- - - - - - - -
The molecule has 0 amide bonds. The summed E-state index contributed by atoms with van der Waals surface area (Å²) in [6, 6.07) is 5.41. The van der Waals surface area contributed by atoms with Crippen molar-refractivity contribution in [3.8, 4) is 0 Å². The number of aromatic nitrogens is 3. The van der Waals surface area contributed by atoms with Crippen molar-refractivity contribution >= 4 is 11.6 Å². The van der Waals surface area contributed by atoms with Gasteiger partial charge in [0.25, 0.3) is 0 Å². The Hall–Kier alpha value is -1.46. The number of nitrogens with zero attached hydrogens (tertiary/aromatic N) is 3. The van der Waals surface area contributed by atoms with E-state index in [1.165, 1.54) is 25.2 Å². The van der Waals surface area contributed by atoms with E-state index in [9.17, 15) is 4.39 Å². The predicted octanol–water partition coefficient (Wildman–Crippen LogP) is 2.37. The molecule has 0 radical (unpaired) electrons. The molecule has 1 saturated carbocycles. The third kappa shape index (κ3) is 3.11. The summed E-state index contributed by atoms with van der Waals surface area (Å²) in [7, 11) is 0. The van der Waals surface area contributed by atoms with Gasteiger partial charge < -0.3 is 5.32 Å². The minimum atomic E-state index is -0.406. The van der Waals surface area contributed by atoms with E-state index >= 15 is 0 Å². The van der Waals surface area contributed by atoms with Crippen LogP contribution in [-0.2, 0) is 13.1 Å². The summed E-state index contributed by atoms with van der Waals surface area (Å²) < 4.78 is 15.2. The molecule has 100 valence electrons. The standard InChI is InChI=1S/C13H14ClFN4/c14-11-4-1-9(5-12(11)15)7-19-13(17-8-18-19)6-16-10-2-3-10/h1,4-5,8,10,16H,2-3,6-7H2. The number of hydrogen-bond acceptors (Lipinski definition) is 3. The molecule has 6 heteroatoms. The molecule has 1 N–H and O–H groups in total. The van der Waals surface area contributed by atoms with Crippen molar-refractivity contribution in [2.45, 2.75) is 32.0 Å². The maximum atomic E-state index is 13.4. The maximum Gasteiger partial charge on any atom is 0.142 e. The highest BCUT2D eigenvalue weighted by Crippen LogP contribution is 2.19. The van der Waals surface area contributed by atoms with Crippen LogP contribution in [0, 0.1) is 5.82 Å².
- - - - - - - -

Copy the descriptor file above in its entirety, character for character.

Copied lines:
The molecule has 0 amide bonds. The summed E-state index contributed by atoms with van der Waals surface area (Å²) in [6, 6.07) is 5.41. The van der Waals surface area contributed by atoms with Crippen molar-refractivity contribution in [3.8, 4) is 0 Å². The number of aromatic nitrogens is 3. The van der Waals surface area contributed by atoms with Crippen molar-refractivity contribution >= 4 is 11.6 Å². The van der Waals surface area contributed by atoms with Gasteiger partial charge in [0.25, 0.3) is 0 Å². The Hall–Kier alpha value is -1.46. The number of nitrogens with zero attached hydrogens (tertiary/aromatic N) is 3. The van der Waals surface area contributed by atoms with E-state index in [1.165, 1.54) is 25.2 Å². The van der Waals surface area contributed by atoms with E-state index in [9.17, 15) is 4.39 Å². The predicted octanol–water partition coefficient (Wildman–Crippen LogP) is 2.37. The molecule has 0 radical (unpaired) electrons. The molecule has 1 saturated carbocycles. The third kappa shape index (κ3) is 3.11. The summed E-state index contributed by atoms with van der Waals surface area (Å²) in [7, 11) is 0. The van der Waals surface area contributed by atoms with Gasteiger partial charge < -0.3 is 5.32 Å². The minimum atomic E-state index is -0.406. The van der Waals surface area contributed by atoms with E-state index >= 15 is 0 Å². The van der Waals surface area contributed by atoms with Crippen LogP contribution in [-0.2, 0) is 13.1 Å². The summed E-state index contributed by atoms with van der Waals surface area (Å²) < 4.78 is 15.2. The molecule has 100 valence electrons. The standard InChI is InChI=1S/C13H14ClFN4/c14-11-4-1-9(5-12(11)15)7-19-13(17-8-18-19)6-16-10-2-3-10/h1,4-5,8,10,16H,2-3,6-7H2. The number of hydrogen-bond acceptors (Lipinski definition) is 3. The molecule has 6 heteroatoms. The molecule has 1 N–H and O–H groups in total. The van der Waals surface area contributed by atoms with Crippen molar-refractivity contribution in [2.45, 2.75) is 32.0 Å². The maximum atomic E-state index is 13.4. The maximum Gasteiger partial charge on any atom is 0.142 e. The highest BCUT2D eigenvalue weighted by Crippen LogP contribution is 2.19. The van der Waals surface area contributed by atoms with Crippen LogP contribution in [0, 0.1) is 5.82 Å².